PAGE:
Perfectly manicured raised beds built from prefab kits may look like a million dollars, but they don't increase the value of your vegetables. Save yourself some money, or better yet, put that money into seedlings and garden products that will actually improve your garden. There are plenty of inexpensive, or free, materials you can use to make a raised bed.
Not only do logs provide the support your raised bed needs, they lend a rustic look as well. Fallen logs, or newly cut wood, can be used to create an attractive bed. Cut the logs to the desired length and secure them in the soil to form the borders of your beds. Fill with soil and you are on your way to raising fresh vegetables without the cost of a raised bed kit.
Rock and Stone
Rock and stone make natural borders for raised beds. If you live in the country, or have a large yard, it isn't hard to find suitable stones. Select rocks that are similar in size and line the perimeter of the bed. To give the appearance your garden has sprung from nature, take the time to seat the bottom of the rocks in the soil, instead of simply placing them on top of the ground. Fill in around the base of the stone with soil first to secure them in place and then fill the remainder of the bed.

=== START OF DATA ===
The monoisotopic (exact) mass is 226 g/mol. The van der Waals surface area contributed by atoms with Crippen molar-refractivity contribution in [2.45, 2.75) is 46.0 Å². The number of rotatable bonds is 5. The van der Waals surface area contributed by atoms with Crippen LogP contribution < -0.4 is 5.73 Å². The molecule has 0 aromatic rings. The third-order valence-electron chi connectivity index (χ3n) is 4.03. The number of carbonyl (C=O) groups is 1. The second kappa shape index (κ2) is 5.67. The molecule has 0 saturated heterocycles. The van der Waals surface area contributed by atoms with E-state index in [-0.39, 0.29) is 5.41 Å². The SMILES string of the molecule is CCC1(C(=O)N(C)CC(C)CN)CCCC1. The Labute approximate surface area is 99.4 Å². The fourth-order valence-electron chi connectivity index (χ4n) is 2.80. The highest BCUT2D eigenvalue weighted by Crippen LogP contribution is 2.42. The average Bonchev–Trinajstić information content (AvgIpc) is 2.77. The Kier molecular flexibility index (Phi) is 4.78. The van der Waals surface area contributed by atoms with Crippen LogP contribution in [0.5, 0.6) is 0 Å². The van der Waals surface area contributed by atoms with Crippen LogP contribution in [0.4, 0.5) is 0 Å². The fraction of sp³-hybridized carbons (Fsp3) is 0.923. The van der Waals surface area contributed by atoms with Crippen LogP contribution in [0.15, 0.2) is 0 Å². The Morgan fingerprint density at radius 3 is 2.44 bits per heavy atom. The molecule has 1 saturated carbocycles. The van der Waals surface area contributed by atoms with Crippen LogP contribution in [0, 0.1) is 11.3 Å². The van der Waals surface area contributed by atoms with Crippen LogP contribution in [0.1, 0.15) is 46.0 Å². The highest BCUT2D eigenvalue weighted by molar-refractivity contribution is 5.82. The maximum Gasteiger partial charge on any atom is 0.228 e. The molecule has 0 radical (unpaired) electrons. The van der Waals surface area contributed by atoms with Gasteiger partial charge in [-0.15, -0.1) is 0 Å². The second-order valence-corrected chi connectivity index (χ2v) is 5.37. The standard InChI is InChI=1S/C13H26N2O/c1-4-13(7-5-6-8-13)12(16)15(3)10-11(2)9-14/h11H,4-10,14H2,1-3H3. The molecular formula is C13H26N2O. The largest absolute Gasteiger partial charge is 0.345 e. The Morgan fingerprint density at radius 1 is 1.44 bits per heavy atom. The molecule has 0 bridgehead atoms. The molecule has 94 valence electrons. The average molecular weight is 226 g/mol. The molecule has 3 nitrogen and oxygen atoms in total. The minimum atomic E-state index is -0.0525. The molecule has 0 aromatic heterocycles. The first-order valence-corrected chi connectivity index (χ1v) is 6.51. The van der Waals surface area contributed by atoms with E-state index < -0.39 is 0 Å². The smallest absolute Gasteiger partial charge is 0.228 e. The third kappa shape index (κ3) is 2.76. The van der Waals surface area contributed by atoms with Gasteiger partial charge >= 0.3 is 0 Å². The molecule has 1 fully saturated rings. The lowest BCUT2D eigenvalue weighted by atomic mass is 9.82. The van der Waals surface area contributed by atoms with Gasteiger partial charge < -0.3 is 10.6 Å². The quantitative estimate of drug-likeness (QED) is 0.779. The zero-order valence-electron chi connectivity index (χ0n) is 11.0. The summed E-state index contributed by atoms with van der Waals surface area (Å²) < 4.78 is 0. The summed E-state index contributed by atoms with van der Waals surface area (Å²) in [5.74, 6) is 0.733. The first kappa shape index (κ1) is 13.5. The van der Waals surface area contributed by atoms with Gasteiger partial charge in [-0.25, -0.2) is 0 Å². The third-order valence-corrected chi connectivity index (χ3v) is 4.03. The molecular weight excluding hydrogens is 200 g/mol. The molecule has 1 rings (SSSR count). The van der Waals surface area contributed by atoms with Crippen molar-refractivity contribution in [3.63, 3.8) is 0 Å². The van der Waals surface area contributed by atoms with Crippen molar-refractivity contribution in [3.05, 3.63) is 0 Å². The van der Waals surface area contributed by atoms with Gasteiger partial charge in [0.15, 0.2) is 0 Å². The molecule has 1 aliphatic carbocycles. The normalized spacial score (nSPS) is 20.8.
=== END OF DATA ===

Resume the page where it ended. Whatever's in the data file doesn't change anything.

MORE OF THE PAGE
Hit the junk pile for old pieces of wood or lumber left over from other construction projects. There is no standard size for a raised bed, other than keeping the width to 4 feet or less for easy access to plants. The University of Florida Extension explains that a bed with a width of 4 feet allows most gardeners to reach the center from both sides with ease. Cut the wood to the dimensions you desire and build a rough box. Place in a sunny location and fill with soil for a quick raised bed for growing vegetables. Remember to line the bottom with landscape fabric or canvas to create a weed barrier.
Scour the attic and storage shed for discarded wooden crates. Visit yard sales and flea markets to find an assortment of crates or wooden boxes. Use them as is by placing in a sunny location and filling with soil, or carefully remove the bottoms to expose to the soil underneath. Although crates and boxes may be a bit smaller than you envisioned, try combining several sizes and shapes to create a rustic display of raised beds brimming with fresh vegetables.